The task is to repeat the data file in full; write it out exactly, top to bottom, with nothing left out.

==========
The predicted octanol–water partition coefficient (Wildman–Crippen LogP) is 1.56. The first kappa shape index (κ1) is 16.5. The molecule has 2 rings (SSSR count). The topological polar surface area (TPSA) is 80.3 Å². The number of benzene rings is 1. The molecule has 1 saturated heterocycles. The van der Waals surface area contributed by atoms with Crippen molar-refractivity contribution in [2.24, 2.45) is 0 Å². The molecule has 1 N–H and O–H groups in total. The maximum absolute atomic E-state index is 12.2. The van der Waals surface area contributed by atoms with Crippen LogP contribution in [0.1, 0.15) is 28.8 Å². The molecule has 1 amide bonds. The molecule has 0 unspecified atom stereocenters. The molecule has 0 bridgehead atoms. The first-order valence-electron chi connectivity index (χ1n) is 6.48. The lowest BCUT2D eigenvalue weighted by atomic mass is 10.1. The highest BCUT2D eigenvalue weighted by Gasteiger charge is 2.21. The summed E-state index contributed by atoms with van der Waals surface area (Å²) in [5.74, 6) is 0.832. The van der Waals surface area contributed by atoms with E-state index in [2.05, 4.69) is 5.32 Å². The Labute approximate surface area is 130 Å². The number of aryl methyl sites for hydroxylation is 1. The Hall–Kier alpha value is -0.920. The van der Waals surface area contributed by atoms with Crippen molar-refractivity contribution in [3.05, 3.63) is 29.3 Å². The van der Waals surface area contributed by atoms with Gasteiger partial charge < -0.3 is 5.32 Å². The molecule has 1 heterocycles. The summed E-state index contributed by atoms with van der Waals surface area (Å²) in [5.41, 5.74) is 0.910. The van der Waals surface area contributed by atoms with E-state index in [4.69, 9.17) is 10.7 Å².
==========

The predicted octanol–water partition coefficient (Wildman–Crippen LogP) is 1.56. The first kappa shape index (κ1) is 16.5. The molecule has 2 rings (SSSR count). The topological polar surface area (TPSA) is 80.3 Å². The number of benzene rings is 1. The molecule has 1 saturated heterocycles. The van der Waals surface area contributed by atoms with Crippen molar-refractivity contribution in [2.24, 2.45) is 0 Å². The molecule has 1 N–H and O–H groups in total. The maximum absolute atomic E-state index is 12.2. The van der Waals surface area contributed by atoms with Crippen LogP contribution in [0.1, 0.15) is 28.8 Å². The molecule has 1 amide bonds. The molecule has 0 unspecified atom stereocenters. The molecule has 0 bridgehead atoms. The first-order valence-electron chi connectivity index (χ1n) is 6.48. The lowest BCUT2D eigenvalue weighted by atomic mass is 10.1. The highest BCUT2D eigenvalue weighted by Gasteiger charge is 2.21. The summed E-state index contributed by atoms with van der Waals surface area (Å²) in [5.74, 6) is 0.832. The van der Waals surface area contributed by atoms with E-state index in [2.05, 4.69) is 5.32 Å². The Labute approximate surface area is 130 Å². The number of aryl methyl sites for hydroxylation is 1. The Hall–Kier alpha value is -0.920. The van der Waals surface area contributed by atoms with Crippen molar-refractivity contribution in [3.05, 3.63) is 29.3 Å². The van der Waals surface area contributed by atoms with Gasteiger partial charge < -0.3 is 5.32 Å². The molecule has 1 heterocycles. The summed E-state index contributed by atoms with van der Waals surface area (Å²) in [5.41, 5.74) is 0.910. The van der Waals surface area contributed by atoms with E-state index in [4.69, 9.17) is 10.7 Å².